The immune landscape of solid pediatric tumors.

Document Type


Publication Date


Publication Title

Journal of experimental & clinical cancer research : CR


washington; isb; genomics; Adult; Bone Neoplasms; Child; Humans; Neuroblastoma; Osteosarcoma; Prognosis; Tumor Microenvironment


BACKGROUND: Large immunogenomic analyses have demonstrated the prognostic role of the functional orientation of the tumor microenvironment in adult solid tumors, this variable has been poorly explored in the pediatric counterpart.

METHODS: We performed a systematic analysis of public RNAseq data (TARGET) for five pediatric tumor types (408 patients): Wilms tumor (WLM), neuroblastoma (NBL), osteosarcoma (OS), clear cell sarcoma of the kidney (CCSK) and rhabdoid tumor of the kidney (RT). We assessed the performance of the Immunologic Constant of Rejection (ICR), which captures an active Th1/cytotoxic response. We also performed gene set enrichment analysis (ssGSEA) and clustered more than 100 well characterized immune traits to define immune subtypes and compared their outcome.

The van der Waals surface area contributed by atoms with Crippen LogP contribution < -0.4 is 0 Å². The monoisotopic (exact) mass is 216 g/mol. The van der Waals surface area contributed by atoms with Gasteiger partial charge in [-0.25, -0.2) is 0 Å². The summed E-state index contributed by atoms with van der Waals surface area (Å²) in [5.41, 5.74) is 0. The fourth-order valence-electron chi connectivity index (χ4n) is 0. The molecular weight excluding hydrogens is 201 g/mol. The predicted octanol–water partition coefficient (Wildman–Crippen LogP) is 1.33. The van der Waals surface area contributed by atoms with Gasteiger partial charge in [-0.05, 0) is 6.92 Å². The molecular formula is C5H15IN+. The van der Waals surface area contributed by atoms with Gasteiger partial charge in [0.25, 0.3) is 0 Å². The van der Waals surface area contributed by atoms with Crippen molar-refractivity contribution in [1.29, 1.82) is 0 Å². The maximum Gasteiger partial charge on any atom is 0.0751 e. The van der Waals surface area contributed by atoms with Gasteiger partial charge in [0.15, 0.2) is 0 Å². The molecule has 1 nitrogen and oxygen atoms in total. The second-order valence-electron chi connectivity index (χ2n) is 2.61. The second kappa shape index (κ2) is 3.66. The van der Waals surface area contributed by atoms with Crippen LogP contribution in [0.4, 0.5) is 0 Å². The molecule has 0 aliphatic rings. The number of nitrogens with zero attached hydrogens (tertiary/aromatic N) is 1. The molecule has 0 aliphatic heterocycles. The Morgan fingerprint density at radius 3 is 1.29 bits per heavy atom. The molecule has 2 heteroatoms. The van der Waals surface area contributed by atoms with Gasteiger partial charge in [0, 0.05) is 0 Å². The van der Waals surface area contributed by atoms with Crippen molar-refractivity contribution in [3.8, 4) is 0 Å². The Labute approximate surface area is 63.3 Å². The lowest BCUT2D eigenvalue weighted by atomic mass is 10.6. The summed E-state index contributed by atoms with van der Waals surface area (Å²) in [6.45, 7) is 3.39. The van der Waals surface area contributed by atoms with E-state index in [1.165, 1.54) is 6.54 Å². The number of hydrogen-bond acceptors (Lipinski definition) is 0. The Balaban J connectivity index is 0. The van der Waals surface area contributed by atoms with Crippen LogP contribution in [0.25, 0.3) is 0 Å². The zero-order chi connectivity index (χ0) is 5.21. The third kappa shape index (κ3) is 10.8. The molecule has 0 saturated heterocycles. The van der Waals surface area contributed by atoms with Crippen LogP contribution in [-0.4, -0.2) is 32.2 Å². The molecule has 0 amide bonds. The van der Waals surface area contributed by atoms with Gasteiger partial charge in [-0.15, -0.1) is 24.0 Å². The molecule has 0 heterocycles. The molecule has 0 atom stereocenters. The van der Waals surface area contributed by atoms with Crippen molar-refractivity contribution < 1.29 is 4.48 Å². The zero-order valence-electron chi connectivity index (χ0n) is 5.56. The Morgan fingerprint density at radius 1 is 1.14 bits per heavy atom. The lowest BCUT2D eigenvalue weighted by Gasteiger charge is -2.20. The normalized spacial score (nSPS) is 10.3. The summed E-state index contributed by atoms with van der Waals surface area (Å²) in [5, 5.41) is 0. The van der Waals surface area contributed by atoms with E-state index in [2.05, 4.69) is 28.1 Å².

RESULTS: A higher ICR score was associated with better survival in OS and high risk NBL without MYCN amplification but with poorer survival in WLM. Clustering of immune traits revealed the same five principal modules previously described in adult tumors (TCGA). These modules divided pediatric patients into six immune subtypes (S1-S6) with distinct survival outcomes. The S2 cluster showed the best overall survival, characterized by low enrichment of the wound healing signature, high Th1, and low Th2 infiltration, while the reverse was observed in S4. Upregulation of the WNT/Beta-catenin pathway was associated with unfavorable outcomes and decreased T-cell infiltration in OS.

CONCLUSIONS: We demonstrated that extracranial pediatric tumors could be classified according to their immune disposition, unveiling similarities with adults' tumors. Immunological parameters might be explored to refine diagnostic and prognostic biomarkers and to identify potential immune-responsive tumors.

Clinical Institute


Clinical Institute

Women & Children


Institute for Systems Biology